Category Archives: Theory/Research

Annual Retail Theft Survey

Twenty-two major retailers lost more than $6 billion to shoplifters and dishonest employees in 2008, according to the 21st Annual Retail Theft Survey conducted by Jack L. Hayes International, a loss-prevention consulting firm.

On the upside, a record 904,226 thieves were apprehended, up 7.26 percent from 2007. Of them, 832,106 were shoplifters and 72,120 were dishonest employees, the survey says.

That breaks down to one in every 30 employees being apprehended for theft from their employer in 2008, based on more 2.1 million employees.

The survey found that more than $182 million was recovered, up 21.64 percent from the previous year. More than $113 million was recovered from shoplifters, while $69.8 million was recovered from employees.

“With the downturn in the economy, we have seen an increase in theft, which is having a detrimental impact on retailers’ bottom-line profits,” says Mark Doyle, president of Jack L. Hayes International. “These theft losses drive consumer prices higher and can force unprofitable stores to close.”

The average theft in 2008 was $202.28, up from $178.37 a year earlier.

The 22 retail companies participating in the survey had 19,151 stores and more than $570 billion in retail sales as of 2008.

Training & Awareness: Do Your Employees Know What to Do?

At this year’s RILA conference in Orlando, I presented a general session where we talked about the various performance “levers” that exist and how they can be used more effectively. There is a tendency for managers to push on the same one or two levers over and over again, even if they are not the ones that will have the most impact on performance.

One of the first levers we discussed was task clarification. This simply means, “Do our employees know what we want them to do?” Now, this may seem like a silly question to you. You may be saying to yourself, “Well, of course they know what we want them to do!” But, I suspect we have all used task clarification on a regular basis.

For instance, have you ever been in a meeting where you have been discussing a performance issue and the resolution of the meeting was that someone said, “We’ll send out a memo on this!” That, my friends, is task clarification.

Task clarification can be very effective if the problem is, in fact, that employees are unclear on what you want them to do or don’t understand your performance expectations. However, one of the points in my presentation is that task clarification will have little impact if your employees already know what you want them to do but don’t have the incentives, the proper tools or systems, or the capacity to complete the task.

In this post, I’d like to explore task clarification a little more closely and make sure that we use it in a way that is effective in changing the behavior of our employees. Isn’t that the goal of our training and awareness programs?

Effective task clarification has the following characteristics:

 It is specific to the task at-hand.
 It communicates to employees what you want them to actually do
 It identifies what model performance looks like
 It clearly communicates what is not acceptable

Let’s look at some of the training and awareness messages that companies use in terms of these four characteristics. For example, probably all of us have evangelized on the phrase, “The best deterrent to shoplifting is customer service.” This mantra has been communicated in training meetings, on posters, in videos, and on conference calls. Like many corporate mission statements, there is nothing there that you can argue with, but is it an effective training message?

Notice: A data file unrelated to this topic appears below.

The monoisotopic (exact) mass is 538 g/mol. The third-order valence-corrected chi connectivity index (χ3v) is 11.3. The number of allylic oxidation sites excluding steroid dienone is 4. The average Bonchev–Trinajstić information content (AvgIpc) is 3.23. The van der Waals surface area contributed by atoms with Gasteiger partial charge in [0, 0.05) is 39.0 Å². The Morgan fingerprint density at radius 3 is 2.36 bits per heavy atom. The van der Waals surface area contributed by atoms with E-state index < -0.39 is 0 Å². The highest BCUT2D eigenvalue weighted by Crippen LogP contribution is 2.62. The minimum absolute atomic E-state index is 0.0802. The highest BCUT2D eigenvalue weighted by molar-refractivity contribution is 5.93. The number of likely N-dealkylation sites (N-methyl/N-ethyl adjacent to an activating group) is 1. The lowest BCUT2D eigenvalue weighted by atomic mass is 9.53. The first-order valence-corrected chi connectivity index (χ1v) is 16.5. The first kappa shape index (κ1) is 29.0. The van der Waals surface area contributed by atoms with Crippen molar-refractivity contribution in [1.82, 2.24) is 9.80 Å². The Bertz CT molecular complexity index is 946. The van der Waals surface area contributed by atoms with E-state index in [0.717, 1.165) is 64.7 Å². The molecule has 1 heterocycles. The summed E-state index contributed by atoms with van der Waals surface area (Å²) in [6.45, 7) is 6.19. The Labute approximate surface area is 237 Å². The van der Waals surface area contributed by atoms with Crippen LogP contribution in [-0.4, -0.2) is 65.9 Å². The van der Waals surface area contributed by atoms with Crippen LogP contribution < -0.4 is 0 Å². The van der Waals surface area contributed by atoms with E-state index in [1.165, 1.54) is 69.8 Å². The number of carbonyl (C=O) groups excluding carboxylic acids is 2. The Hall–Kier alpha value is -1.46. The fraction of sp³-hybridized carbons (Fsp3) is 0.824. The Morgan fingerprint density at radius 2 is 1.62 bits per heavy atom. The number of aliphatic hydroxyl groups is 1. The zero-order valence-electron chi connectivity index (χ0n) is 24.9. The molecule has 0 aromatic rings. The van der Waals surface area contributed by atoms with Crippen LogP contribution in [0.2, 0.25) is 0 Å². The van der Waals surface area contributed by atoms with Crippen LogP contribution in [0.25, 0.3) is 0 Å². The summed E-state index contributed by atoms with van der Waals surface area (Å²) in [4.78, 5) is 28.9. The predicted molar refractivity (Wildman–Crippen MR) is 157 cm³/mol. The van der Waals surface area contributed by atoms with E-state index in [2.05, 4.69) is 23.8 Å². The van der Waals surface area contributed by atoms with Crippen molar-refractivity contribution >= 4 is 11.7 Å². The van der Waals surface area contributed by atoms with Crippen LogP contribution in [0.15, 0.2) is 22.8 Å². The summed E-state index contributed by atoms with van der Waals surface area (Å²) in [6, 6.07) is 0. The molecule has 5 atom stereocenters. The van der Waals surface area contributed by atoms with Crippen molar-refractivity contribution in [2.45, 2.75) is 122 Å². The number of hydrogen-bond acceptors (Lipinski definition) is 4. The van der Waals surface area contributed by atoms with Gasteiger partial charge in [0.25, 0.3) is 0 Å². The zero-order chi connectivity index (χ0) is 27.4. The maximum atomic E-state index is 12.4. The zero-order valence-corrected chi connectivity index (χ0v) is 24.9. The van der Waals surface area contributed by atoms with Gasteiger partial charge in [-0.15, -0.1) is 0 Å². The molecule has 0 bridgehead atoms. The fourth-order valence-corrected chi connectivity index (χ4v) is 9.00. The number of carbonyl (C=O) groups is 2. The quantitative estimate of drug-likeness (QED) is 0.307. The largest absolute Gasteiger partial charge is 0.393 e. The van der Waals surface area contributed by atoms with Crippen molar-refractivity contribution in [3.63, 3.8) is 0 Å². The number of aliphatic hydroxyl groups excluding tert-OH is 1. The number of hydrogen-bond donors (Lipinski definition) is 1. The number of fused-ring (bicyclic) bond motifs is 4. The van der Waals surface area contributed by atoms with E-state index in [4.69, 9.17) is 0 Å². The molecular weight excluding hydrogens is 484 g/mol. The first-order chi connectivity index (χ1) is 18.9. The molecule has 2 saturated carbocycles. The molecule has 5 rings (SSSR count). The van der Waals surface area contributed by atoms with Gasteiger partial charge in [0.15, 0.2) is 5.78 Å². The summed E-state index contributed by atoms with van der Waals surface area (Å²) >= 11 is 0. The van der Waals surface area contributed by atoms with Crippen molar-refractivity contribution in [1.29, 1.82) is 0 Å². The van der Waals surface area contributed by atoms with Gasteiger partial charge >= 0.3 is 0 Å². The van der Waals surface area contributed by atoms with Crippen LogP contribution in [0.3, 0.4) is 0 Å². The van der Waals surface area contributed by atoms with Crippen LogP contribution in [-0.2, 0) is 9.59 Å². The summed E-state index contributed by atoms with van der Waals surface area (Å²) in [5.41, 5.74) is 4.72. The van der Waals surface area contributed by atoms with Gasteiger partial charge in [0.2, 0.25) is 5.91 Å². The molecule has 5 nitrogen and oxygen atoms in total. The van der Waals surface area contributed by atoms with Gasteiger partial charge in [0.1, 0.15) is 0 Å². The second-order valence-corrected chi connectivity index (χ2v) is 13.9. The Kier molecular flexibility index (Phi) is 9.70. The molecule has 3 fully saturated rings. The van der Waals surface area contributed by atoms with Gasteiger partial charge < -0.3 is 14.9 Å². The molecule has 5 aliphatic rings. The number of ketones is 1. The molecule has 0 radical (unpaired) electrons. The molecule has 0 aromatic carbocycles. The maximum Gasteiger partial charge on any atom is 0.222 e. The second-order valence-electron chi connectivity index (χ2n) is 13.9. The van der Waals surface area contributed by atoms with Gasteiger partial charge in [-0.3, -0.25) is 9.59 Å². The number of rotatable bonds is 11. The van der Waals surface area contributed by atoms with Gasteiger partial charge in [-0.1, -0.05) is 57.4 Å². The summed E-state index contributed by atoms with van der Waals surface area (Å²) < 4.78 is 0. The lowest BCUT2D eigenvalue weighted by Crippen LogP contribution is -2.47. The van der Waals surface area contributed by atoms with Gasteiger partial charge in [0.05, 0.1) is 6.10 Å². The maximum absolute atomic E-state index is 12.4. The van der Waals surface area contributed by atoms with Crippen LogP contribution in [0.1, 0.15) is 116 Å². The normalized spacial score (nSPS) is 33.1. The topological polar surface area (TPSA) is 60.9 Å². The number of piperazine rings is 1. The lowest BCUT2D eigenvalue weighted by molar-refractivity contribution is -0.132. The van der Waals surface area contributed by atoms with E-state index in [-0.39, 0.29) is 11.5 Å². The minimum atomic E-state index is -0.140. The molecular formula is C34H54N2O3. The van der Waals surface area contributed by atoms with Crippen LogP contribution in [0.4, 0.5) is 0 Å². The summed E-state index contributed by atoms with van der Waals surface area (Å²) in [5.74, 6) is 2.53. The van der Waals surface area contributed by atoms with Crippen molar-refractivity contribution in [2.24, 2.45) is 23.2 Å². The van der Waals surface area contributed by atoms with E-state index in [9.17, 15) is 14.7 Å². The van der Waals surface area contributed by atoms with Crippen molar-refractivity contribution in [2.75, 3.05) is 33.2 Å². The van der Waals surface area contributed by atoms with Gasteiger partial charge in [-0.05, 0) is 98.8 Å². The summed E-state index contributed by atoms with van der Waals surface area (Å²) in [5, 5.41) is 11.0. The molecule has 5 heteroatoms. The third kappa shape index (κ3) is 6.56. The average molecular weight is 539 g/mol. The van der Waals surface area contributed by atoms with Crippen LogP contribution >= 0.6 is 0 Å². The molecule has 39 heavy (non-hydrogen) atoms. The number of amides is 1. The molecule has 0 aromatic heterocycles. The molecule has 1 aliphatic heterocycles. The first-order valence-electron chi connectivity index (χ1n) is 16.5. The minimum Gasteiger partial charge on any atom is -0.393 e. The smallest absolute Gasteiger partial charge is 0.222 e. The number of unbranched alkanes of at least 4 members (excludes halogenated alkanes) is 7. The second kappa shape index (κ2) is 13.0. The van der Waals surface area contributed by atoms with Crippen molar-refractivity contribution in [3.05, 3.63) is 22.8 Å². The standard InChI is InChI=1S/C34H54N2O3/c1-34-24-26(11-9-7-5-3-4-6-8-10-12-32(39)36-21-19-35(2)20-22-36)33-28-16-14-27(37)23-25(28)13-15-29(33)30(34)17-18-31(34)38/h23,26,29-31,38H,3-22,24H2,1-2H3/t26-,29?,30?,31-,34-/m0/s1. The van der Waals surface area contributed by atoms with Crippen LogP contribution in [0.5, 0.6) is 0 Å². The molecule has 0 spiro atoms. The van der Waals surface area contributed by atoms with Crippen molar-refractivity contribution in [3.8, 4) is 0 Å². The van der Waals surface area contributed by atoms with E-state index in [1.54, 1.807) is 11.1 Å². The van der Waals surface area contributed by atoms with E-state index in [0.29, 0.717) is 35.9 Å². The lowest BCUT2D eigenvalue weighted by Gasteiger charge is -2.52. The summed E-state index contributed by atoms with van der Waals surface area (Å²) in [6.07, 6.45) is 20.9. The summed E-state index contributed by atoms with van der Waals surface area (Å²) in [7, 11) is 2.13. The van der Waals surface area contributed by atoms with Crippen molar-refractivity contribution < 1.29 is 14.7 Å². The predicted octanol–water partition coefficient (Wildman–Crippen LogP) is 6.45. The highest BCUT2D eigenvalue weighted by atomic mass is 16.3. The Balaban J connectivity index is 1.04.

Assuming an hourly associate gets that message, does it tell them what you want them to do? If they see a customer who looks “suspicious,” what are they supposed to do? If they see a woman stick a blouse in her purse, what are they supposed to do? If a customer comes out of the fitting room with fewer items than they entered with, what are they supposed to do?

And, just as importantly, especially in our business, what are they not supposed to do?

Here’s another example…many organizations have spent significant effort and time to get their employees to know their most recent shrink result and the goal for the current inventory period. Executives from the corporate office visit the store and ask employees, “Do you know your most recent inventory shrinkage number?” If the employee responds correctly, the executives are pleased, they tell the Store Manager and DLPM, “Great job!” and look forward to great results from the upcoming physical inventory.

But, is it possible that all those employees have committed the number to memory but have no idea what they are supposed to do to make the number lower? Is it possible that, left to their own, well-intentioned efforts, they might actually do things that you don’t want them to do?

When designing and implementing your training & awareness programs, focus on the behavior outcomes you want from your employees and make sure your communication has the four characteristics listed above and you stand a good chance to improving results.

Organized Retail Crime (ORC): A Growing Problem or a Growing Fad?

One of the issues that came up time and time again in our research, was the question of how quickly ORC has grown in the past ten years or so.  Clearly, anyone who has read industry and mainstream media articles, attended trade association conferences, or visited industry message boards has seen a seemingly dramatic increase in ORC during that timeframe.  The recent NRF survey on ORC that was released in May had 73% of respondents saying that ORC incidents had increased for them over the previous 12 months.  Dr. Hollinger also added a new category to his annual NRSS to report a few years ago to start tracking this issue.